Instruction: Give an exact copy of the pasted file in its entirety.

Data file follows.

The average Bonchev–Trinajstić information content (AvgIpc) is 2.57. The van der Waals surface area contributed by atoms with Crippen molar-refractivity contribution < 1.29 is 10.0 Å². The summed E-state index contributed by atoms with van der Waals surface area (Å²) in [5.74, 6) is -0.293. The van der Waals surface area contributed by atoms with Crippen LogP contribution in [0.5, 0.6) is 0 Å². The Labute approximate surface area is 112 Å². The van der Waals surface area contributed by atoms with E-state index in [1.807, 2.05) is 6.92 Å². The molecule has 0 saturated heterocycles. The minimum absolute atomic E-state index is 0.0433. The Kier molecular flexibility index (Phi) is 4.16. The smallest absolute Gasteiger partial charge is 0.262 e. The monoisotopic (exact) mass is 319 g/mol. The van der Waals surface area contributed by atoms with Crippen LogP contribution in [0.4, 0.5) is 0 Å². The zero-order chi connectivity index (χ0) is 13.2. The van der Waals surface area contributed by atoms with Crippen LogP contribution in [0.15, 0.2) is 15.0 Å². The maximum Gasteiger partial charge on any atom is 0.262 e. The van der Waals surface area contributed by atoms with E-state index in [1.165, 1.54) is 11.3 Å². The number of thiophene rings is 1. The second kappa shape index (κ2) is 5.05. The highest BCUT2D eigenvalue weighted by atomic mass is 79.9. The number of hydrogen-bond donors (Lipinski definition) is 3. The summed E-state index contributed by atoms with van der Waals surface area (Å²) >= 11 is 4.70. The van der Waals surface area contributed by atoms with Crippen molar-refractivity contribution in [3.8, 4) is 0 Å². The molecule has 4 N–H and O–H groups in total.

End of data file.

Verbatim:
The average Bonchev–Trinajstić information content (AvgIpc) is 2.57. The van der Waals surface area contributed by atoms with Crippen molar-refractivity contribution < 1.29 is 10.0 Å². The summed E-state index contributed by atoms with van der Waals surface area (Å²) in [5.74, 6) is -0.293. The van der Waals surface area contributed by atoms with Crippen LogP contribution in [0.5, 0.6) is 0 Å². The Labute approximate surface area is 112 Å². The van der Waals surface area contributed by atoms with E-state index in [1.807, 2.05) is 6.92 Å². The molecule has 0 saturated heterocycles. The minimum absolute atomic E-state index is 0.0433. The Kier molecular flexibility index (Phi) is 4.16. The smallest absolute Gasteiger partial charge is 0.262 e. The monoisotopic (exact) mass is 319 g/mol. The van der Waals surface area contributed by atoms with Crippen LogP contribution in [0.4, 0.5) is 0 Å². The zero-order chi connectivity index (χ0) is 13.2. The van der Waals surface area contributed by atoms with Crippen LogP contribution in [0.15, 0.2) is 15.0 Å². The maximum Gasteiger partial charge on any atom is 0.262 e. The van der Waals surface area contributed by atoms with E-state index in [1.165, 1.54) is 11.3 Å². The number of thiophene rings is 1. The second kappa shape index (κ2) is 5.05. The highest BCUT2D eigenvalue weighted by atomic mass is 79.9. The number of hydrogen-bond donors (Lipinski definition) is 3. The summed E-state index contributed by atoms with van der Waals surface area (Å²) >= 11 is 4.70. The van der Waals surface area contributed by atoms with Crippen molar-refractivity contribution in [3.8, 4) is 0 Å². The molecule has 4 N–H and O–H groups in total.